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Administration’s tuition recommendations raise the subsidy question

At the April 6 Board Retreat, EVP Bill Johnson reported the financial state of the College and provided financial projections for the next three fiscal years. A second presentation provided information regarding tuition rates. A third presentation updated the Administration’s capital expenditure plan. According to Johnson, he provided this information in support of the Administration’s tuition recommendations for the coming fiscal year.

At this time of year, we would be bringing tuition rate recommendations to the Board, and in fact, we are today. And generally, the way that we do that is first provide the Board and update of the financial state of the College, both for the current year and the three-year forecast. And that really provides the Board context as you start to deliberate our recommendations around tuition rates.
Bill Johnson, CFO, Washtenaw Community College

I would like to add some context of my own for the Trustees to consider as they start to deliberate the Administration’s recommendations.

Administration’s tuition recommendations are built on wrong assumptions

First, EVP Johnson lays out some assumptions regarding enrollment for the FY2022 year. In Slide 5 of the first presentation, Johnson states that the revenue assumptions for FY22 include a 6% Fall enrollment decline. It also projects a 4% decline in Winter enrollment. On Slide 7 of the presentation, he predicts a $2.1M increase in tuition revenues and fees.

Second, accepting the premise that Fall enrollment will decline is somewhat dicey. Both the Futures for Frontliners and Michigan Reconnect programs require students to enroll in the 2021 calendar year. Between the two programs, about 180,000 people have applied so far. Even if these programs accept only 60% of applicants, that is still nearly 110,000 new students hitting Michigan’s community colleges this year. WCC should see thousands of them.

Third, to achieve an increase in revenue from tuition and fees while enrollment declines says tuition is going up. On Slide 8, however, Johnson indicates that the Administration’s tuition recommendation holds the cost of in-district tuition and fees constant at $105 per credit hour. Further, he recommends that the out-of-district and out-of-state rates rise by 2% and 4% respectively. I assume the proposed tuition increase will also apply to the out-of-district and out-of-state distance learning programs.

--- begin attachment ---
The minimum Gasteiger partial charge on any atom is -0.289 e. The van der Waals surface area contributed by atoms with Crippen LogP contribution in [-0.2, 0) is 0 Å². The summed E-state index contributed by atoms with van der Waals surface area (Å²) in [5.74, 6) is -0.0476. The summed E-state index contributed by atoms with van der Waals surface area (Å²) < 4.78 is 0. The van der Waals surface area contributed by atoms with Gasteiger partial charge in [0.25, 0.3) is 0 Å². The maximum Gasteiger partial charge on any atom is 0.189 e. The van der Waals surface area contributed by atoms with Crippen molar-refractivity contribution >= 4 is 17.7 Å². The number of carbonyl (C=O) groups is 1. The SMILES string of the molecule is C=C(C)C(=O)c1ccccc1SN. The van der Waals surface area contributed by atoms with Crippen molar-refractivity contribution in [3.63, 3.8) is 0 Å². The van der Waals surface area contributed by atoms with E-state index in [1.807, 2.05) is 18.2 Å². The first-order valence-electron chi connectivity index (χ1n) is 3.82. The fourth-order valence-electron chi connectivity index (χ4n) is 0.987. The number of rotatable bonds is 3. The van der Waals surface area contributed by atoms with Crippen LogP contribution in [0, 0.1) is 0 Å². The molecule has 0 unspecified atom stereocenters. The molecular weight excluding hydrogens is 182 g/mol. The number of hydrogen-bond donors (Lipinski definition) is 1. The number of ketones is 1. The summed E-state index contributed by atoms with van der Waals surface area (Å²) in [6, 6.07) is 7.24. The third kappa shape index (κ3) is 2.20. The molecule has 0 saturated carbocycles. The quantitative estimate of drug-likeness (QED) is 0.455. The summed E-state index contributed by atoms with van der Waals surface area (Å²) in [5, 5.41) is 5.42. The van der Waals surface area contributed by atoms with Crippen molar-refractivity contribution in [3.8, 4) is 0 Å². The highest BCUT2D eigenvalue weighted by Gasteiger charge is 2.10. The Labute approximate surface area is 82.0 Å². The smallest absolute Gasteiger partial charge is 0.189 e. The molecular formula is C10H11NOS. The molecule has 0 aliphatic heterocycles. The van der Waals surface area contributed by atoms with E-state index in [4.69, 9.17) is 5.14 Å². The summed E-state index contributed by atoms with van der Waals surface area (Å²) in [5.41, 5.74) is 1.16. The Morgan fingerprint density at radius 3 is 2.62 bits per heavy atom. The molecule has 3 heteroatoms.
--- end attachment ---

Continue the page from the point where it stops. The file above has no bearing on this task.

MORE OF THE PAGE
In Slide 14, Johnson shows the current credit-hour breakdown by residency. The slide shows about 124,000 in-district credit hours; 88,000 out-of-district credit hours; about 8,000 out-of-state credit hours and about 4,000 international credit hours.

Students all over care about tuition costs

While the numbers he provides might produce the desired result, he assumes that raising out-of-district and out-of-state tuition rates will fully offset enrollment declines. It is hard to say without knowing how many of the 88,000 out-of-district credit hours come from WCC’s discounted distance learning programs. Johnson bases his out-of-district enrollment assumptions on the “strength of the distance learning programs.” This is the fallacy. If program quality attracts remote learners, it should also attract in-district learners.

But somehow, it does not.

What is attractive about the distance learning programs is their cost, not their quality. WCC offers the distance learning programs to out-of-district and out-of-state students at a nearly 30% discount from out-of-district in-person classes. At the same time, in-district students must pay a premium to enroll in these programs.

The students who enroll in these programs are price sensitive. Raising the cost of these programs, then, makes them less attractive, which will reduce the number of students enrolling in them. Johnson counts on the “quality” of the program to attract out-of-district students, but price alone drives their enrollment. The only way these programs can attract out-of-district students is by deep discounting the cost.

Why are Washtenaw County taxpayers subsidizing out-of-district learning?

That raises a philosophical question. Why are we subsidizing out-of-district students at all? The reason we differentiate between in-district and out-of-district students is to acknowledge the subsidy that in-district residents provide. And Washtenaw County residents provide a very generous subsidy. Giving what amounts to in-district tuition to out-of-district students confers on them a benefit they have not paid for. More importantly, why are we subsidizing just this facet of attendance for out-of-district/out-of-state learners? If WCC is going to subsidize online learning for out-of-district/out-of-state students, it should also subsidize in-person attendance, as it would have the same effect.

Instead of trying to court out-of-district students by giving them a deep discount on out-of-district tuition, why doesn’t the Administration permanently equalize the cost of in-person and online courses for in-district students? Don’t the taxpayers here already pay enough to cover this? Why have we built a resource for non-residents, and more importantly, why doesn’t the tuition WCC charges non-residents more accurately reflect our real cost to serve them?

Photo Credit: bluefield photos bp , via Flickr